water shortage

Glaciers melting faster than originally thought, study finds

Three heavily-studied glaciers in Alaska and Washington are shrinking rapidly, according to a U.S. Geological Survey study, reports Erika Bolstad of the Anchorage Daily News. Changes in the Wolverine Glacier and Gulkana Glaciers in Alaska and South Cascade Glacier in Washington state have been monitored for more than 50 years. Each has a different elevation and climate, allowing them to act as indicators for glaciers across North America. Glacial runoff provides necessary cooling and oxygen to mountain streams, and a reduction in the amount of runoff would affect water temperature and downstream ecosystems. Less runoff also means less drinking water in some areas: Anchorage gets their drinking water from Eklutna Glacier runoff. Although Anchorage's water supply isn't threatened at this point, that of millions of South Americans could be if glacial melting rates continue to increase.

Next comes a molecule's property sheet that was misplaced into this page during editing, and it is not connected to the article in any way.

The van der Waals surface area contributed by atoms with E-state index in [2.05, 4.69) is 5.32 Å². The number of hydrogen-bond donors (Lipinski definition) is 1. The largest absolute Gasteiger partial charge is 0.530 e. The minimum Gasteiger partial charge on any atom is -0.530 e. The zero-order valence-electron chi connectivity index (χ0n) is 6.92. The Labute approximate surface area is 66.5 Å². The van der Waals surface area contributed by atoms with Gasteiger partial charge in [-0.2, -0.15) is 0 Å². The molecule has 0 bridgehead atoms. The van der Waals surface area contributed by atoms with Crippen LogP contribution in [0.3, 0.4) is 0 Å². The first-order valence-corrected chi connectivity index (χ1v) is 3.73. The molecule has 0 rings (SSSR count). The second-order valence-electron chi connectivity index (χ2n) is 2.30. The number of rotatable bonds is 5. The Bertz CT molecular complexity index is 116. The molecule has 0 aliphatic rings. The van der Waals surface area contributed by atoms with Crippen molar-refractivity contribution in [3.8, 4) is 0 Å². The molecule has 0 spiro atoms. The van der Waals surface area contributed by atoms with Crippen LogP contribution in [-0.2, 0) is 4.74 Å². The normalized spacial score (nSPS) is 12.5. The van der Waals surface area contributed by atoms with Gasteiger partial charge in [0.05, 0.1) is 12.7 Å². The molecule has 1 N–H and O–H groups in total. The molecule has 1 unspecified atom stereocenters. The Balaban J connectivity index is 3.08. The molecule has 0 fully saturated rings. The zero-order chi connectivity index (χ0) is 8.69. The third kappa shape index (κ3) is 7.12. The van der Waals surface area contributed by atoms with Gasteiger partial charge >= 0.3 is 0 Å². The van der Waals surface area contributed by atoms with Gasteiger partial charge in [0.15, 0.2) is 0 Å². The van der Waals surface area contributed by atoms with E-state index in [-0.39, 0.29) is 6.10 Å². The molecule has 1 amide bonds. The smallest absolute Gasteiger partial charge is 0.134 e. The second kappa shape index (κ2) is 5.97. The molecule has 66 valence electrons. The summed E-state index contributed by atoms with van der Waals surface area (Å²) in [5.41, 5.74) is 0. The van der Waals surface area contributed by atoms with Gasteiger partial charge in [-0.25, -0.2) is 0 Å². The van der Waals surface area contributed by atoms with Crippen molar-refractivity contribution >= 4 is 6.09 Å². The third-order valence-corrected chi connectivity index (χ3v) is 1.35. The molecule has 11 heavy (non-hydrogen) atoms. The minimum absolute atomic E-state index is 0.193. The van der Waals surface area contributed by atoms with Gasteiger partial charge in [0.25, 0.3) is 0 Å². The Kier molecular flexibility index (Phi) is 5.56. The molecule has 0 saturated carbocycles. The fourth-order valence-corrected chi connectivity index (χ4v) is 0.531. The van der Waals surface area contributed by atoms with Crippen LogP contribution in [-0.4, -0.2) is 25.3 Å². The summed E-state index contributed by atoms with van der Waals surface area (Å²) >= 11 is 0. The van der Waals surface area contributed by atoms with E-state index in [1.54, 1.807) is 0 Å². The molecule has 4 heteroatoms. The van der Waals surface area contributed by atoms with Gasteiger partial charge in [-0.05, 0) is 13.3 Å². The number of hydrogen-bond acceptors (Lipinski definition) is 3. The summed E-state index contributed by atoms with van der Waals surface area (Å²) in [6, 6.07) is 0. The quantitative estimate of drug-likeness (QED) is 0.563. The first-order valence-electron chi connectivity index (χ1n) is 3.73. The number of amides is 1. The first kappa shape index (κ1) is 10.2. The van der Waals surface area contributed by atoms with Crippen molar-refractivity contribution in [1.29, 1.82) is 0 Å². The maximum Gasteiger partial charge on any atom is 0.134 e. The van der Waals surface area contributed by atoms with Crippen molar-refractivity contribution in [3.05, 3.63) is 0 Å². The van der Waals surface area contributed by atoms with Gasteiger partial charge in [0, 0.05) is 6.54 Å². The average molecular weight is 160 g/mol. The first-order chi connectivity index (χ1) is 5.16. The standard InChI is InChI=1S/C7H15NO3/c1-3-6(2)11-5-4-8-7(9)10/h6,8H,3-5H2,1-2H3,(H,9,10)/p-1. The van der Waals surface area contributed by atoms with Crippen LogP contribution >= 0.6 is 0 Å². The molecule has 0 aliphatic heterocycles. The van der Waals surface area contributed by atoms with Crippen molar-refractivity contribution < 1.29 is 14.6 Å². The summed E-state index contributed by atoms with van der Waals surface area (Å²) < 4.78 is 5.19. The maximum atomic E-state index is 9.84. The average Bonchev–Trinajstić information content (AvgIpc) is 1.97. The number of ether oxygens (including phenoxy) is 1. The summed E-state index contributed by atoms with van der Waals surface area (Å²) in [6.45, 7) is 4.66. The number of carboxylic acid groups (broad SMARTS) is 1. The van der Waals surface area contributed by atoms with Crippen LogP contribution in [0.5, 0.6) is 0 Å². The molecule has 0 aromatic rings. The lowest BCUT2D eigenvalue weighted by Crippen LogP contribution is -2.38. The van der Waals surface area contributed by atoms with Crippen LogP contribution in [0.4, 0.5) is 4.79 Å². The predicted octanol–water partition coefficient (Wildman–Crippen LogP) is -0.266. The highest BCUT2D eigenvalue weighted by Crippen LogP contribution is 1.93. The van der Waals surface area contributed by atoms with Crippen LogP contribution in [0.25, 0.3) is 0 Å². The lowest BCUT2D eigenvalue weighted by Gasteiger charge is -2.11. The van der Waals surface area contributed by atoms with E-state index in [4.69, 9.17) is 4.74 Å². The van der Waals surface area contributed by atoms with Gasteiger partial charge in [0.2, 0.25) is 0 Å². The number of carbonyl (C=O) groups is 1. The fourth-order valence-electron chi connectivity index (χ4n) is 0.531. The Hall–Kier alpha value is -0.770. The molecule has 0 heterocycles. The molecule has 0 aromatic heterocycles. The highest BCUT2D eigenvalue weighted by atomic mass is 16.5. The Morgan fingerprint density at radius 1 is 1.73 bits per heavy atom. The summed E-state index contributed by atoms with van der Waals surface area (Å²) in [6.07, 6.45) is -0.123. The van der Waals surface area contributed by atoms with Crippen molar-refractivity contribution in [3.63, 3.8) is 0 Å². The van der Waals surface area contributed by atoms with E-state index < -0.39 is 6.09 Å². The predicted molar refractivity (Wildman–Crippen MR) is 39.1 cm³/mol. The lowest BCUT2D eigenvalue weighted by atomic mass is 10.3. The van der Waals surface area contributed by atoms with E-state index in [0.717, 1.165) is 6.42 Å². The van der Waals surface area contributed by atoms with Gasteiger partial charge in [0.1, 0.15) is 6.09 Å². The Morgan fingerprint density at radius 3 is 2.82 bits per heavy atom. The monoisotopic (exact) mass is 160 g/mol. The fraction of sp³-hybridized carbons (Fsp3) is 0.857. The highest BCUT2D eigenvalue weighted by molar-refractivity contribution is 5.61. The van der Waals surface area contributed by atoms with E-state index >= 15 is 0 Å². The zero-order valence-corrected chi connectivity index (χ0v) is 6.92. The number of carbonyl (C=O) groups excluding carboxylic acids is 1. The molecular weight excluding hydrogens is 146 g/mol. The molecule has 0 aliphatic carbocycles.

– Emily Linroth

Solar power sucks water -- now what?

By definition, deserts get lots of sun and little water.

Solar power proponents have found a way to harness the abundance of light, but some of their technologies require too much of what deserts lack: water.

The New York Times' Todd Woody reports that some desert communities in Nevada and other western states are fighting solar projects because they drain too much water.  As billions of dollars are spent on solar farms unfolding across the Southwest, what is the balance between making solar power economical and using the more expensive technologies that conserve scant moisture?  Will California politicians cave to the prospect of clean energy jobs and allow solar farms to tap drinking water, as proposed by a recent bill?

For more information on solar energy, visit the NYTimes' excellent solar page.

-- Kristen Young